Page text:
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Potega v. Berryhill

United States District Court, N.D. Illinois, Western Division

June 7, 2017

Kayla Potega Plaintiff,
Nancy A. Berryhill, Acting Commissioner of Social Security, [1]Defendant.


          Iain D. Johnston United States Magistrate Judge.

         This is a Social Security disability appeal. Based on the record, Plaintiff Kayla Potega can be portrayed in at least two ways.

         On the one hand, Plaintiff can be viewed as a young, articulate person who does yoga and pole fitness, writes a healthy living and lifestyle blog, makes jewelry that she sells on Etsy, shops at thrift stores and garage sales, goes fishing, has a boyfriend, is in a book club, but who also just happens to be a malingerer, or even faker, of a disease that is difficult to dispute

         On the other hand, Plaintiff can be portrayed as a bedridden person with a long history of difficult-to-diagnose-and-treat possible diseases, including, but not limited to, fibromyalgia, Lyme disease and postural orthostatic tachycardia syndrome, who needs either a walker or wheelchair to locomote and suffers from “fibro fog.”

         The Court certainly understands how the Administrative Law Judge (“ALJ”) chose the latter portrait of Plaintiff, as there is ample record evidence to support that view. But because the ALJ's route to that choice was faulty (succumbing to the elaborate array of Social Security regulations and Seventh Circuit case law pitfalls), this Court is compelled to remand the case.

         Plaintiff alleges that she suffers from fibromyalgia and other, possibly-related conditions. In 2013, she filed an application for supplemental security income. She was 23 years old. But her medical problems first emerged nine years early, when she was 14. In March 2004, she went to the hospital complaining of body-wide pain, fatigue, cognitive problems, and weakness in her legs. R. 365. Over the years, she saw numerous doctors in an effort to pinpoint the cause of her problems. Doctors offered various diagnoses along the way, some of which were later rejected, including Guillain-Barre syndrome and reflex sympathetic dystrophy and Lyme disease. In 2005, plaintiff's parents took her to the Mayo Clinic (apparently at their own expense), and those doctors diagnosed her with postural orthostatic tachycardia syndrome (“POTS”). Eventually, her treating physicians settled on a working diagnosis of fibromyalgia. Plaintiff alleges that she experiences flares during which she is sometimes bedridden. She also alleges that she has used a wheelchair or walker for many years. The administrative law judge (“ALJ”) agreed that plaintiff's fibromyalgia qualified as a severe impairment, but doubted the allegations about the intensity of her pain. Most notably, the ALJ concluded that plaintiff's wheelchair/walker allegation was fabricated. As explained below, the Court finds that the ALJ's decision rests on ambiguous or not-fully-developed evidentiary foundations and also lacks a supporting medical opinion.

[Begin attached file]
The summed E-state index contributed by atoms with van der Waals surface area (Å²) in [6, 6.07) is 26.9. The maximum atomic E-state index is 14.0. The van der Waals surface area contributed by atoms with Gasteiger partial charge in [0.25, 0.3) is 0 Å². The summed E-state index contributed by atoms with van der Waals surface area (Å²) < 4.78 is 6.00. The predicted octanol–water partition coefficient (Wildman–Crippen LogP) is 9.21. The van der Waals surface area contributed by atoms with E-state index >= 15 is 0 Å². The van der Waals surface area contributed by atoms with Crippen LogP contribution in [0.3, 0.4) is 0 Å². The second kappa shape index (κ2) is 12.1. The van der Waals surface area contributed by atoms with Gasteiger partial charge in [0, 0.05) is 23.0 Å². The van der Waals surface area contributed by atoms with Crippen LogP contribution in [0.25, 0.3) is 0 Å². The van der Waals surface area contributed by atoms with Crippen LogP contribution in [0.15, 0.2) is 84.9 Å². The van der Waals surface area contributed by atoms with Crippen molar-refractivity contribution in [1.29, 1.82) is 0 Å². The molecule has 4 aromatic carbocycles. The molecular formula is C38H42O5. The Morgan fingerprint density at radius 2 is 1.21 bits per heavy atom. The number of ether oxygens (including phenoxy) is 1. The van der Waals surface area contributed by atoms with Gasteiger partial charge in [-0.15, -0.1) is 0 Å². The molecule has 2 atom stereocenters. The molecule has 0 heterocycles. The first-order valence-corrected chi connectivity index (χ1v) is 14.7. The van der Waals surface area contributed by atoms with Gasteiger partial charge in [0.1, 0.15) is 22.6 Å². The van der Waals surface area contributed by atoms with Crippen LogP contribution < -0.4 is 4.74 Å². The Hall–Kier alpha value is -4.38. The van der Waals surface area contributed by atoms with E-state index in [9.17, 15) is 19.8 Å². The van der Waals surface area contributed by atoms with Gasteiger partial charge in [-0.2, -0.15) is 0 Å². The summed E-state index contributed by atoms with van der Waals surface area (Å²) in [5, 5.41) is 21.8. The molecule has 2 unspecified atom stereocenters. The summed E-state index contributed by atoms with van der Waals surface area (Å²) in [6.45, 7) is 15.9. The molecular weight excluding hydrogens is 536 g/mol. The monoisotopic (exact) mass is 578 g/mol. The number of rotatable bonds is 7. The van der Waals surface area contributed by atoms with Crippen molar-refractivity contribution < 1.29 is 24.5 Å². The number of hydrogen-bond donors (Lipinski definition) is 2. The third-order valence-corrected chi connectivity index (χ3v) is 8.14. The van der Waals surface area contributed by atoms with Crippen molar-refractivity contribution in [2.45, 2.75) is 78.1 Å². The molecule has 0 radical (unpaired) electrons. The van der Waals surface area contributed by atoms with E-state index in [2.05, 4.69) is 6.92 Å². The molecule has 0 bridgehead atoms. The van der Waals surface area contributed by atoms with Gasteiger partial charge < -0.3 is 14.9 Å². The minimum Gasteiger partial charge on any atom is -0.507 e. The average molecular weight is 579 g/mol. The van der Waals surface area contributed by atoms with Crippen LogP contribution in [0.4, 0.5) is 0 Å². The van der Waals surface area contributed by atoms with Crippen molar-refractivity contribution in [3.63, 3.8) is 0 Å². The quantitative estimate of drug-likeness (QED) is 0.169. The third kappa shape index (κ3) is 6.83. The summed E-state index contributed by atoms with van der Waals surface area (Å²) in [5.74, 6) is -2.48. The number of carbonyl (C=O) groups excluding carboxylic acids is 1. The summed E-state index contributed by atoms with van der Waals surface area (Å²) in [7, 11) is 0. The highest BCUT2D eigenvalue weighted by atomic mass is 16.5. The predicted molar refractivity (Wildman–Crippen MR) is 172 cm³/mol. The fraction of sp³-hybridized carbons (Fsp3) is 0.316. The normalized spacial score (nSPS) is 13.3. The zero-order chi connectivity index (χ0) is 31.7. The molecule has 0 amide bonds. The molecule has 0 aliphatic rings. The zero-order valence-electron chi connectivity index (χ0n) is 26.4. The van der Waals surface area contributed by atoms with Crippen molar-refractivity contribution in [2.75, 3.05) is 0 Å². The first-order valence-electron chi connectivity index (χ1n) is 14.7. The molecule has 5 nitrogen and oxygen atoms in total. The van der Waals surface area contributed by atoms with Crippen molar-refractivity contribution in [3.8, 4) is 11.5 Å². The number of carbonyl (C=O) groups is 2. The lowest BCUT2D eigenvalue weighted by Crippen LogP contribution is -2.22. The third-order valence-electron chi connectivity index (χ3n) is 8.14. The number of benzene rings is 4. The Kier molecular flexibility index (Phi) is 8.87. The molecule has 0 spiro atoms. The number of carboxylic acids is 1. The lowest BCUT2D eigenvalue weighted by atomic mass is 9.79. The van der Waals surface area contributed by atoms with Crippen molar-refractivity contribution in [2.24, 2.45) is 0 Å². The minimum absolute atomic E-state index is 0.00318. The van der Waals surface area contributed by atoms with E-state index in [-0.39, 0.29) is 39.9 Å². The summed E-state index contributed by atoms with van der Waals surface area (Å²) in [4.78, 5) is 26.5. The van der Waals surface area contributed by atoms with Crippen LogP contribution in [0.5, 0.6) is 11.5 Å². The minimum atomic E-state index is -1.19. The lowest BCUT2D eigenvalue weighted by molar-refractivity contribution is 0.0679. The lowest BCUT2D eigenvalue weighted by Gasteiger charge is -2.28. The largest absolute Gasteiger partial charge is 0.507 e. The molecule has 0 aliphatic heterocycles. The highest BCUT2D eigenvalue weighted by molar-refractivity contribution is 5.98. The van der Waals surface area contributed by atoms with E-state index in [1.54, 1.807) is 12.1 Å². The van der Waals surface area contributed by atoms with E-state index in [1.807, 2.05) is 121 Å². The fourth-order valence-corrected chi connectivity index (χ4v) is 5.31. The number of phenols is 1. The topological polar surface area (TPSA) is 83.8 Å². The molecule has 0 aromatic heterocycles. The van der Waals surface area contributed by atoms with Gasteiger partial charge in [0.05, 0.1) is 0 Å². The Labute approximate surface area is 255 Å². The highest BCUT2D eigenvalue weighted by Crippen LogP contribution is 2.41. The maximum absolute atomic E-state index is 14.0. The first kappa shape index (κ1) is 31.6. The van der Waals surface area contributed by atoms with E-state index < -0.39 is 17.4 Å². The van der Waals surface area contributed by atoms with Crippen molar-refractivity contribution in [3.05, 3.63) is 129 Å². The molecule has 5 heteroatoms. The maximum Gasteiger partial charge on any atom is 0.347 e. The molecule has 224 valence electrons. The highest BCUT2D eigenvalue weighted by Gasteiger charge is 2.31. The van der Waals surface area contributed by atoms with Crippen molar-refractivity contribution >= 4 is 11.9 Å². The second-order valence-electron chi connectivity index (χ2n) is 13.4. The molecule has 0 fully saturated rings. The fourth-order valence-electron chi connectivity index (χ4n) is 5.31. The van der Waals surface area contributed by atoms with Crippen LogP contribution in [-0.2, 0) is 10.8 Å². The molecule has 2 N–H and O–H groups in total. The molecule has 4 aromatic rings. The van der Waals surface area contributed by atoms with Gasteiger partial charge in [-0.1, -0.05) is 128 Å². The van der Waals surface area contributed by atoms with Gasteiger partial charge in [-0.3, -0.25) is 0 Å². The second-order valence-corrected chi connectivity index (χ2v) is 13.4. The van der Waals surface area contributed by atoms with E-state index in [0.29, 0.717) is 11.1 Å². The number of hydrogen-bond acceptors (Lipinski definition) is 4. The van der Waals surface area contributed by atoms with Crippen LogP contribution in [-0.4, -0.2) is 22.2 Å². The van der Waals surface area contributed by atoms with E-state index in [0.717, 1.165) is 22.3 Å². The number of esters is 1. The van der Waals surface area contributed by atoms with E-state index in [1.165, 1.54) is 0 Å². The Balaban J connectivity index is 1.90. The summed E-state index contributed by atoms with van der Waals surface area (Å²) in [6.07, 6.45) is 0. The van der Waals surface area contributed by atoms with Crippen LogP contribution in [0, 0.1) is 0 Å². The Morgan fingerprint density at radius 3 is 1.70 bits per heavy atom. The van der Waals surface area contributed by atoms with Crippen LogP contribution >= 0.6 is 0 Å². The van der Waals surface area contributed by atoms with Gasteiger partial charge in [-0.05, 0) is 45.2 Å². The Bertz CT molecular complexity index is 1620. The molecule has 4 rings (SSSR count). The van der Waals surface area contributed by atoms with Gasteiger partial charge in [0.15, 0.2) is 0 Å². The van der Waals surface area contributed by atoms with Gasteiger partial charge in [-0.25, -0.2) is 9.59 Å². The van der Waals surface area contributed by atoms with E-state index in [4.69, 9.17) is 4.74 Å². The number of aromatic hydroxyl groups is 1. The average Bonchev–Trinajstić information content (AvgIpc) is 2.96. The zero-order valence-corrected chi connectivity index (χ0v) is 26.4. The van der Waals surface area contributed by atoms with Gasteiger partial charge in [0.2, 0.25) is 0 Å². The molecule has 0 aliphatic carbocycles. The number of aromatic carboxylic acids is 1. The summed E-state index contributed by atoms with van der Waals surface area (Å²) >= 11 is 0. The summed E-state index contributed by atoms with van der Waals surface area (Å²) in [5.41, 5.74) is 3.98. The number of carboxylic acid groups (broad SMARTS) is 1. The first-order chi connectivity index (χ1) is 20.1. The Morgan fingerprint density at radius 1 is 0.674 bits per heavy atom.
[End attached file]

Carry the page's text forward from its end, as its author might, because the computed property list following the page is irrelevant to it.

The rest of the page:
The hearing was held on October 28, 2014. Plaintiff testified that she was 24 years old and lived with her parents. The only place she had worked was at Rock Cut Concessions in 2008 (for three months), and then again in 2012 (for two weeks). She quit each time because of relapses. The ALJ asked plaintiff to describe her relapses. She answered as follows:

Usually when I had a relapse I start feeling very, I don't know, draggy I guess, very fatigued. My legs start to feel very achy, painful, and they have issues working. I have to have a wheelchair and a walker. Sometimes I have to even take a potty chair into my room because I can't make it to the bathroom. I go [] several weeks without showering because I'm just too tired to do it, too tired and in pain. A lot of global body pain, that's a daily thing and it depends on the day if it's manageable or over the manageable limit. A lot of brain fog, trouble concentrating. Sometimes I'm bed bound, sometimes I'm able to walk with the aid of a walker. And if it's really bad it has to be a wheelchair. And I would say these flares occur-it depends on the year. Last year was a decent enough year. This year it's probably once every-once a month I would say, on average. [] They can last for a couple days to several months. The longest I've had was 10 months, the shortest I've had was maybe three or four days. The current one I'm in is lasting three months.

R. 37-38. Plaintiff testified that there was no rhyme or reason as to when the flares would occur, although she speculated seasonable changes were a cause and that food and stress played a role.